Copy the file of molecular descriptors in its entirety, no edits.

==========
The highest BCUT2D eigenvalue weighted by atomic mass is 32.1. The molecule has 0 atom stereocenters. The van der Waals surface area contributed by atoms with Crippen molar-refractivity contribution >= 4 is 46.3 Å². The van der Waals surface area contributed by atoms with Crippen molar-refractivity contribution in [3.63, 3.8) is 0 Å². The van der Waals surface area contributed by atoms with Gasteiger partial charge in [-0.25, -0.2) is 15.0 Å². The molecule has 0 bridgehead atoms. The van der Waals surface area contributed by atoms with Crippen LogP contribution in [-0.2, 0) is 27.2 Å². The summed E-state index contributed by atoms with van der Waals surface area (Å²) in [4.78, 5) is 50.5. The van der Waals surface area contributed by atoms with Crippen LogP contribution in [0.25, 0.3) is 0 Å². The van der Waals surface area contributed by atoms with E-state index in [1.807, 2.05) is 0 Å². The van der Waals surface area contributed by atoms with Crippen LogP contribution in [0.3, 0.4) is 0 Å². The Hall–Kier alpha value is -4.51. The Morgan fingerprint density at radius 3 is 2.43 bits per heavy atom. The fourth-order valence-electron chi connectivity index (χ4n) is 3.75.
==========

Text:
The highest BCUT2D eigenvalue weighted by atomic mass is 32.1. The molecule has 0 atom stereocenters. The van der Waals surface area contributed by atoms with Crippen molar-refractivity contribution >= 4 is 46.3 Å². The van der Waals surface area contributed by atoms with Crippen molar-refractivity contribution in [3.63, 3.8) is 0 Å². The van der Waals surface area contributed by atoms with Gasteiger partial charge in [-0.25, -0.2) is 15.0 Å². The molecule has 0 bridgehead atoms. The van der Waals surface area contributed by atoms with Crippen LogP contribution in [-0.2, 0) is 27.2 Å². The summed E-state index contributed by atoms with van der Waals surface area (Å²) in [4.78, 5) is 50.5. The van der Waals surface area contributed by atoms with Crippen LogP contribution in [0.25, 0.3) is 0 Å². The van der Waals surface area contributed by atoms with E-state index in [1.807, 2.05) is 0 Å². The van der Waals surface area contributed by atoms with Crippen LogP contribution in [0.3, 0.4) is 0 Å². The Hall–Kier alpha value is -4.51. The Morgan fingerprint density at radius 3 is 2.43 bits per heavy atom. The fourth-order valence-electron chi connectivity index (χ4n) is 3.75.